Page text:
I was at Trump’s “no-show” rally in Chicago. Waiting in line for hours, I personally heard his supporters mock and heckle protesters and use racial slurs and other insulting language towards Hispanics, Latinos, Muslims, gays and African-Americans. Inside the UIC Pavilion (where the rally was to take place) I personally watched protesters stand up in silent, stoic protest only to be threatened with violence and in some cases physically assaulted by Trump supporters. After Trump’s rally was canceled, I personally watched Donald Trump’s brownshirts start physical altercations with members of Black Lives Matter and other groups outside of the UIC Pavilion. I personally witnessed Trump’s supporters spitting at and throwing objects onto people from the roof of a nearby parking garage.

Trump has spent more than a year fomenting and encouraging violence against his political enemies and those Americans who disagree with his racism, bigotry, misogyny, and nativism. He then cries foul that a conspiracy against him is afoot.

The Republican candidate and “his people” are in no way “victims” of political violence: They confuse cause and effect.

His lies and other behavior are a signal to a broader phenomenon among American conservatives at present. Trump has successfully merged the conspiratorial and the childish.

The conspiratorial mind manufactures its own “truth." Contrary facts are “biased” or “unfair." If there is an absence of evidence for Trump’s claims, he simply proceeds with his own assumptions and conclusions as if they were ironclad and irrefutable. Examples are also robbed of context in an effort to force them to fit a predetermined narrative that cannot be changed by new information or knowledge.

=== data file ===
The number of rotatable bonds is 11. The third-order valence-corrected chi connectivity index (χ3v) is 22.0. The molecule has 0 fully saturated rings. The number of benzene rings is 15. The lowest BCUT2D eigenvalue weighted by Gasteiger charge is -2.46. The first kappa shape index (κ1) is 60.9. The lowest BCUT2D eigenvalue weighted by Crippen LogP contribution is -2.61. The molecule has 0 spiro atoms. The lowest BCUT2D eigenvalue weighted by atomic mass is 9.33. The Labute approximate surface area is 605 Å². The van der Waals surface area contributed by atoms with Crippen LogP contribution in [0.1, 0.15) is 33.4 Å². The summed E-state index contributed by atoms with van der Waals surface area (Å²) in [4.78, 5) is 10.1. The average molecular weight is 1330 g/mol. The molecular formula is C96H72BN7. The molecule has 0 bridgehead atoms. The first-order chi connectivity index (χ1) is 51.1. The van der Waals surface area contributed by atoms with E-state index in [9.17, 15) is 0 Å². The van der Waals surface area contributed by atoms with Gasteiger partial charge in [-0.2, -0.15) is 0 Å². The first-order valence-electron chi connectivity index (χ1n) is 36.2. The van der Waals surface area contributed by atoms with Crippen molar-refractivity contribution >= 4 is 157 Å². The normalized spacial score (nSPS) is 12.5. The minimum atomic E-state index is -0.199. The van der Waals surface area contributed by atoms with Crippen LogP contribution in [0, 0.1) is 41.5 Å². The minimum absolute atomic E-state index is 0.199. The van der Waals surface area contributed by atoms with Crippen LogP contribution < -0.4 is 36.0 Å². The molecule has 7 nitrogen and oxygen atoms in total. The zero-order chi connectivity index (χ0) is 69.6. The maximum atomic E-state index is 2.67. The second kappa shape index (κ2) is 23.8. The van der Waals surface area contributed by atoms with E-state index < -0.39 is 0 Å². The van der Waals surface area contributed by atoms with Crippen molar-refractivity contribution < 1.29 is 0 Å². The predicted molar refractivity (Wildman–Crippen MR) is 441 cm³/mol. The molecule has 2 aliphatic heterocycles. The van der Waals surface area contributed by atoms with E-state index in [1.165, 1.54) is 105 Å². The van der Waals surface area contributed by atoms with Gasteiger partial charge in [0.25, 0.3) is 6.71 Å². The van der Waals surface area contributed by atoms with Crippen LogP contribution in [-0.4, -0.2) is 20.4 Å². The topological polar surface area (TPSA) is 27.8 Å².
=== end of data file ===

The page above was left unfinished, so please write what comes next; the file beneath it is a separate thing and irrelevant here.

Childish politics are unable to engage in substantive discussions where evidence and reason are prefaced over emotions. Trump, who is stuck in a child-like ego state and perpetual adolescence, prefaces responses about the Supreme Court in terms of personal insult and refuses to take responsibility for his behavior. (When confronted with accusations about sexual assault, he instead pivots to ISIS). Trump the man-child is also a master of the schoolyard insult and bullying behavior whereby he hurls back criticism like a boomerang while yelling, “Sure I am! But what are you!”

In all, Trump’s performance during the third debate — and his ascendance more generally — is the logical end result of epistemic closure and the alternate reality created by Fox News and the right-wing news disinformation entertainment machine. As a complement to that world, movement conservatism functions as a type of political religion that is immune from empirical reality and so heretics are punished most harshly. Trump is like a man who has stuck his head inside of a drum and who is beating it from both inside and out. He and other conservatives are used to the noise, thus made unable to orient themselves properly and now think the cacophony is music.

Most important, Trump is a political arsonist.

When Trump told Chris Wallace that he would not accept the outcome of the election in November, this was the equivalent of committing an act of political martyrdom whereby Trump set himself on fire, jumped off a cliff and gave anyone who was looking two middle fingers as he plummeted to his death.